reject vs. delete - SpamAssassin

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  1. Re: reject vs. delete


  2. reject vs. delete

    Hi,

    The product I've been working with allows th user to set Rejection and
    Deletion thresholds, at which a message identified as spam will be
    rejected with "550 - Message is Spam" etc., or accepted with "250 OK"
    but dropped on the floor, respectively. Historically it has been
    believed that if we have a high enough confidence that a message is
    spam, it is adventageous to pretend we have accepted the message in
    order to avoid allowing spammers to know whether their methods are
    working. I have not verified anywhere that this practice really does
    have a negative impact on spammers. This would especially be
    invalidated if most of the rest of the spam filtering world does not
    make use of 'delete' and simply issues rejections -- in that case, if
    the spammers don't get the information from me, they'll get it from the
    next guy.

    I do know that having a delete threshold occasionally causes false
    positives to go undetected by end users. That is a bit of a
    disadvantage. The suggestion has also been raised that claiming to
    accept spam rather than rejecting it might invite spammers to send more
    spam your way.

    Does anyone have any knowledge or opinions on these matters? Does
    pretending to accept a message contribute to the "fight against" spam in
    some way? Or does it invite more spam? Is it worth it?

    Jared Johnson
    Software Developer and Support Engineer
    Network Management Group, Inc.
    620-664-6000 x118

    --
    Inbound and outbound email scanned for spam and viruses by the

    DoubleCheck Email Manager: http://www.doublecheckemail.com


  3. Re: reject vs. delete

    >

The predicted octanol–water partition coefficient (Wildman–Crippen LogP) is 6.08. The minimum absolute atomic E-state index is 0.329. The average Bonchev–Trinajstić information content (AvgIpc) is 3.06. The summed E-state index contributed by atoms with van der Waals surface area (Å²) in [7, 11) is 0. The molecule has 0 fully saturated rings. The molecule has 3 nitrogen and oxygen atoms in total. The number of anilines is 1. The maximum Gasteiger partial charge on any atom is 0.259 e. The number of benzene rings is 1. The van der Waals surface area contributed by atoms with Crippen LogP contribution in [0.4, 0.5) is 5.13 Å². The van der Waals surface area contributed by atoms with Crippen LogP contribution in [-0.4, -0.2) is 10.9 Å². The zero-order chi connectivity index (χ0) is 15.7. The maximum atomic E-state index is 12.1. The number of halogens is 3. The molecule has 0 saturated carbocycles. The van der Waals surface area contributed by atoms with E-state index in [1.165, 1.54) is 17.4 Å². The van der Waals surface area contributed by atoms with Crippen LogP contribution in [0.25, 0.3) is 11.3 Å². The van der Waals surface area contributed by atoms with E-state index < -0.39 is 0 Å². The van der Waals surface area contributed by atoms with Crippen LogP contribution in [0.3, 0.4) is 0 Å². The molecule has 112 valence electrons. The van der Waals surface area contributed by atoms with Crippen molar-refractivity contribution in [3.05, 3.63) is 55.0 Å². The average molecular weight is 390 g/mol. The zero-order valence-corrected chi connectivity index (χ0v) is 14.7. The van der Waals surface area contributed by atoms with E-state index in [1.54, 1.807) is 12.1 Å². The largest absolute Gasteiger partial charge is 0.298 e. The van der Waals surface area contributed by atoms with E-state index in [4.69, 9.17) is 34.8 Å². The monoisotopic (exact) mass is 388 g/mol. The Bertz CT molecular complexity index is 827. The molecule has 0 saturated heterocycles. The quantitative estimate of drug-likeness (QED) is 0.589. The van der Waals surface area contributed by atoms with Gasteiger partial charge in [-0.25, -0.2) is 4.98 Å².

> Does anyone have any knowledge or opinions on these
    > matters? Does pretending to accept a message contribute
    > to the "fight against" spam in some way? Or does it
    > invite more spam? Is it worth it?
    >


    I accept all spam, and then (for higher spamminess automatically) report them thru SpamCop. If I would not report them, I would reject them at once. No report, no idea to accept spam.

    It depends.

    For all spam I report, only one or two ISP:s send a message back confirming a kill. So I have no idea if reporting via SpamCop helps in the fight or not.. But that's what I do.


  4. Re: reject vs. delete

    On Fri, May 23, 2008 at 3:00 PM, Jared Johnson wrote:

    > Hi,
    >
    > The product I've been working with allows th user to set Rejection and
    > Deletion thresholds, at which a message identified as spam will be rejected
    > with "550 - Message is Spam" etc., or accepted with "250 OK" but dropped on
    > the floor, respectively. Historically it has been believed that if we have
    > a high enough confidence that a message is spam, it is adventageous to
    > pretend we have accepted the message in order to avoid allowing spammers to
    > know whether their methods are working. I have not verified anywhere that
    > this practice really does have a negative impact on spammers. This would
    > especially be invalidated if most of the rest of the spam filtering world
    > does not make use of 'delete' and simply issues rejections -- in that case,
    > if the spammers don't get the information from me, they'll get it from the
    > next guy.
    >
    > I do know that having a delete threshold occasionally causes false
    > positives to go undetected by end users. That is a bit of a disadvantage.
    > The suggestion has also been raised that claiming to accept spam rather
    > than rejecting it might invite spammers to send more spam your way.
    >
    > Does anyone have any knowledge or opinions on these matters? Does
    > pretending to accept a message contribute to the "fight against" spam in
    > some way? Or does it invite more spam? Is it worth it?
    >



    I prefer to follow the spirit if not the letter of the RFCs. If I am not
    going to "take responsibility" for a message, I reject it.

    I do accept some things and quarantine them rather than put them into a
    user's mailbox, but I never just throw anything away after saying I will
    deliver it.

    There are plenty of sites that do silently throw away mail, and plenty that
    will reject. unless you are a *really* big site I really don't think
    spammers are going to care what you do, if they notice at all. I'd worry
    more about the legitimate users and what happens to their mail in a false
    positive situation.

    -Aaron



    >
    > Jared Johnson
    > Software Developer and Support Engineer
    > Network Management Group, Inc.
    > 620-664-6000 x118
    >
    > --
    > Inbound and outbound email scanned for spam and viruses by the
    >
    > DoubleCheck Email Manager: http://www.doublecheckemail.com
    >



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